This will involve testing across the year groups as the school year progresses and then analysing the results.

The Tests – there are 2 questions to ask about the tests used

  1. Are the tests in synch with the new curriculum?
  2. Is the taught curriculum in line with the tests

It seems from feedback I am receiving that Publishers materials are not keeping pace with the new curriculum and this may also be the case with the tests. As a coordinator you must look at the tests now being used to see if they are reflecting the additional requirements of the curriculum in order to be able to judge the pupils progress at these new levels. If not then I would suggest that the tests will need supplementing to address these omissions.

The other factor is – are the tests appropriate to the taught academic syllabus. That’s basically a posh way of saying are you testing what’s already been taught …there’s no point in testing lets say fractions if they haven’t yet been taught!

Ok so lets assume that the tests are in line with the new curriculum and they are in synch with the taught syllabus….and yes I know just to pull those 2 things together is quite a task!

How often should you be testing?…I do know of schools that are testing every 1/2 term and question analysing for every child – but I have to say this seems excessive to me. My own preference would be for once a term which I think is feasible and provides sufficient progression information for the records – without too much overload for staff.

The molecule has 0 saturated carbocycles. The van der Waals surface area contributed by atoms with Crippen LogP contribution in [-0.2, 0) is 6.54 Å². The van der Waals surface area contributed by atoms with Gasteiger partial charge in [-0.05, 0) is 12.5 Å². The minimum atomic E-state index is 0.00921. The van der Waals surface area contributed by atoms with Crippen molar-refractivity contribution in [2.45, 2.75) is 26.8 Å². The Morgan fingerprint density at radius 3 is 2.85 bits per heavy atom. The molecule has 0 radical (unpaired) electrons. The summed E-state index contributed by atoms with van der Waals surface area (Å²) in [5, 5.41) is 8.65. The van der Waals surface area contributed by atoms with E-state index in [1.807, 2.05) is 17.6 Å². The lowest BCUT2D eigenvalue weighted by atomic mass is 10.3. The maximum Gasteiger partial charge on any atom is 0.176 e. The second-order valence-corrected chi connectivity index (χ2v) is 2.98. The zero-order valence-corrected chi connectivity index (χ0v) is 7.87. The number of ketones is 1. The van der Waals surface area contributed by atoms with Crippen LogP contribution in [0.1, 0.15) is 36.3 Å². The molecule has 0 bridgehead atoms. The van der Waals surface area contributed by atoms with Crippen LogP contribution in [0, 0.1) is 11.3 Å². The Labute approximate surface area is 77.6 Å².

Marking, analysing and tracking – If everything on a test is in synch with teaching then it is possible to mark and grade easily.

Question analysis – I really can’t believe that we have reached this sort of level with children this young. To me it all seems ridiculous and unnecessary. When the first tests were announced it was queried that we would be simply teaching to the tests , but the reply came that no – the tests would simply be held in the summer term as a part of the general terms work with no additional work needed ….hmmm how things have changed!

Question analysis is a long and mundane job but is seeming to be the norm in many schools. However I am going to say this – after marking tests I would only carry out question analysis for those pupils that failed to reach the pass mark – and I would speed the process by only identifying  the type of question, for example fractions, addition – extra detail can be obtained by looking back to the class records and marks (if you have them?)